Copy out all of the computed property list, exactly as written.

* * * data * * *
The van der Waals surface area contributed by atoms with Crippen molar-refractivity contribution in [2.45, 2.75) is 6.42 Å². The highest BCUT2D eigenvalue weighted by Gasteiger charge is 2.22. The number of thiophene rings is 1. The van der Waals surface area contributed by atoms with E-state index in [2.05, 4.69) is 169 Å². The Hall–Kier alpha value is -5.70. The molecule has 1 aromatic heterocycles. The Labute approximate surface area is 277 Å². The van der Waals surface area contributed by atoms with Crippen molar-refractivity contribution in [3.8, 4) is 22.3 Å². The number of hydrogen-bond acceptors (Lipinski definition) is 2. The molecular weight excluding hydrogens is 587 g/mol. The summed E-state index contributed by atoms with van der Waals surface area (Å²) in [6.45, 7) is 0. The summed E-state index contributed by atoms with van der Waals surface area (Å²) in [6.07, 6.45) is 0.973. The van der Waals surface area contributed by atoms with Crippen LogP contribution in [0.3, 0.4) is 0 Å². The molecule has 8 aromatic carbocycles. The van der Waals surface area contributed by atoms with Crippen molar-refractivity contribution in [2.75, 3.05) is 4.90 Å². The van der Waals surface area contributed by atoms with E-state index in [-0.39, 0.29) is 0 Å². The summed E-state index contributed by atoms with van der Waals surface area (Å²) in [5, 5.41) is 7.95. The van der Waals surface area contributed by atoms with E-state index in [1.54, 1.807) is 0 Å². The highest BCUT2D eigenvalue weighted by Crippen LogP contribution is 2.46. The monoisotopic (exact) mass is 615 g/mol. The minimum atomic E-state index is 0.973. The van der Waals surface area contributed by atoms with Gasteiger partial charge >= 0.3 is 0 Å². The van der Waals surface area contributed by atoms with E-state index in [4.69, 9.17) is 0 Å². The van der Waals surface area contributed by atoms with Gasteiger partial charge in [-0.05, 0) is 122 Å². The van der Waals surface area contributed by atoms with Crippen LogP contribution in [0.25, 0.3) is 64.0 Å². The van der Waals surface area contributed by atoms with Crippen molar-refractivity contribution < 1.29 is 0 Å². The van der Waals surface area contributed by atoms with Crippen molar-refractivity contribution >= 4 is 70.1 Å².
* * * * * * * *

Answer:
The van der Waals surface area contributed by atoms with Crippen molar-refractivity contribution in [2.45, 2.75) is 6.42 Å². The highest BCUT2D eigenvalue weighted by Gasteiger charge is 2.22. The number of thiophene rings is 1. The van der Waals surface area contributed by atoms with E-state index in [2.05, 4.69) is 169 Å². The Hall–Kier alpha value is -5.70. The molecule has 1 aromatic heterocycles. The Labute approximate surface area is 277 Å². The van der Waals surface area contributed by atoms with Crippen molar-refractivity contribution in [3.8, 4) is 22.3 Å². The number of hydrogen-bond acceptors (Lipinski definition) is 2. The molecular weight excluding hydrogens is 587 g/mol. The summed E-state index contributed by atoms with van der Waals surface area (Å²) in [6.45, 7) is 0. The summed E-state index contributed by atoms with van der Waals surface area (Å²) in [6.07, 6.45) is 0.973. The van der Waals surface area contributed by atoms with Crippen LogP contribution in [0.3, 0.4) is 0 Å². The molecule has 8 aromatic carbocycles. The van der Waals surface area contributed by atoms with Crippen molar-refractivity contribution in [2.75, 3.05) is 4.90 Å². The van der Waals surface area contributed by atoms with E-state index in [-0.39, 0.29) is 0 Å². The summed E-state index contributed by atoms with van der Waals surface area (Å²) in [5, 5.41) is 7.95. The van der Waals surface area contributed by atoms with E-state index in [1.54, 1.807) is 0 Å². The highest BCUT2D eigenvalue weighted by Crippen LogP contribution is 2.46. The monoisotopic (exact) mass is 615 g/mol. The minimum atomic E-state index is 0.973. The van der Waals surface area contributed by atoms with Gasteiger partial charge >= 0.3 is 0 Å². The van der Waals surface area contributed by atoms with E-state index in [4.69, 9.17) is 0 Å². The van der Waals surface area contributed by atoms with Gasteiger partial charge in [-0.05, 0) is 122 Å². The van der Waals surface area contributed by atoms with Crippen LogP contribution in [0.25, 0.3) is 64.0 Å². The van der Waals surface area contributed by atoms with Crippen molar-refractivity contribution < 1.29 is 0 Å². The van der Waals surface area contributed by atoms with Crippen molar-refractivity contribution >= 4 is 70.1 Å².